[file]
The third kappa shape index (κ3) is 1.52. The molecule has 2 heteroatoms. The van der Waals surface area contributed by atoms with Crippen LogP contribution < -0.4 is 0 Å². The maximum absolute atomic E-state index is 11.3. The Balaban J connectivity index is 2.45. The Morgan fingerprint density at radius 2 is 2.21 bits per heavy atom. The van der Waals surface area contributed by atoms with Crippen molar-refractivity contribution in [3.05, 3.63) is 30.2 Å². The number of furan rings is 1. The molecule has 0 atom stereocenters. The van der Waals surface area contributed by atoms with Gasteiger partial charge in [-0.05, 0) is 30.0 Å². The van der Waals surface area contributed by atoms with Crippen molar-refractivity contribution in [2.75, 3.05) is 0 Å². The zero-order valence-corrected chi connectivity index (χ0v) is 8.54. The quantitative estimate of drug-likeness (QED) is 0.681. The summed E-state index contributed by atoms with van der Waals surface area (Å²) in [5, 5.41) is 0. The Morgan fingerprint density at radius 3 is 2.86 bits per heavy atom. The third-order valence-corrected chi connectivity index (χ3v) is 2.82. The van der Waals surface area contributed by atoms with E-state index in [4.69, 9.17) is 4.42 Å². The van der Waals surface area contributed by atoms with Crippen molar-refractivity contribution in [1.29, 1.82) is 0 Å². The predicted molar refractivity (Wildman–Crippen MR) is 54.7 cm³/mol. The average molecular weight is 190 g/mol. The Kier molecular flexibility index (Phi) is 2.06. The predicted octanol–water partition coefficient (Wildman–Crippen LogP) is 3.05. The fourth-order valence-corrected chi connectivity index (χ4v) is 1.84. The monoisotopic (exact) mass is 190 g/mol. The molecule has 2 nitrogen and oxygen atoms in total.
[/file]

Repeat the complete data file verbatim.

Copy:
The third kappa shape index (κ3) is 1.52. The molecule has 2 heteroatoms. The van der Waals surface area contributed by atoms with Crippen LogP contribution < -0.4 is 0 Å². The maximum absolute atomic E-state index is 11.3. The Balaban J connectivity index is 2.45. The Morgan fingerprint density at radius 2 is 2.21 bits per heavy atom. The van der Waals surface area contributed by atoms with Crippen molar-refractivity contribution in [3.05, 3.63) is 30.2 Å². The number of furan rings is 1. The molecule has 0 atom stereocenters. The van der Waals surface area contributed by atoms with Gasteiger partial charge in [-0.05, 0) is 30.0 Å². The van der Waals surface area contributed by atoms with Crippen molar-refractivity contribution in [2.75, 3.05) is 0 Å². The zero-order valence-corrected chi connectivity index (χ0v) is 8.54. The quantitative estimate of drug-likeness (QED) is 0.681. The summed E-state index contributed by atoms with van der Waals surface area (Å²) in [5, 5.41) is 0. The Morgan fingerprint density at radius 3 is 2.86 bits per heavy atom. The third-order valence-corrected chi connectivity index (χ3v) is 2.82. The van der Waals surface area contributed by atoms with E-state index in [4.69, 9.17) is 4.42 Å². The van der Waals surface area contributed by atoms with Crippen molar-refractivity contribution in [1.29, 1.82) is 0 Å². The predicted molar refractivity (Wildman–Crippen MR) is 54.7 cm³/mol. The average molecular weight is 190 g/mol. The Kier molecular flexibility index (Phi) is 2.06. The predicted octanol–water partition coefficient (Wildman–Crippen LogP) is 3.05. The fourth-order valence-corrected chi connectivity index (χ4v) is 1.84. The monoisotopic (exact) mass is 190 g/mol. The molecule has 2 nitrogen and oxygen atoms in total.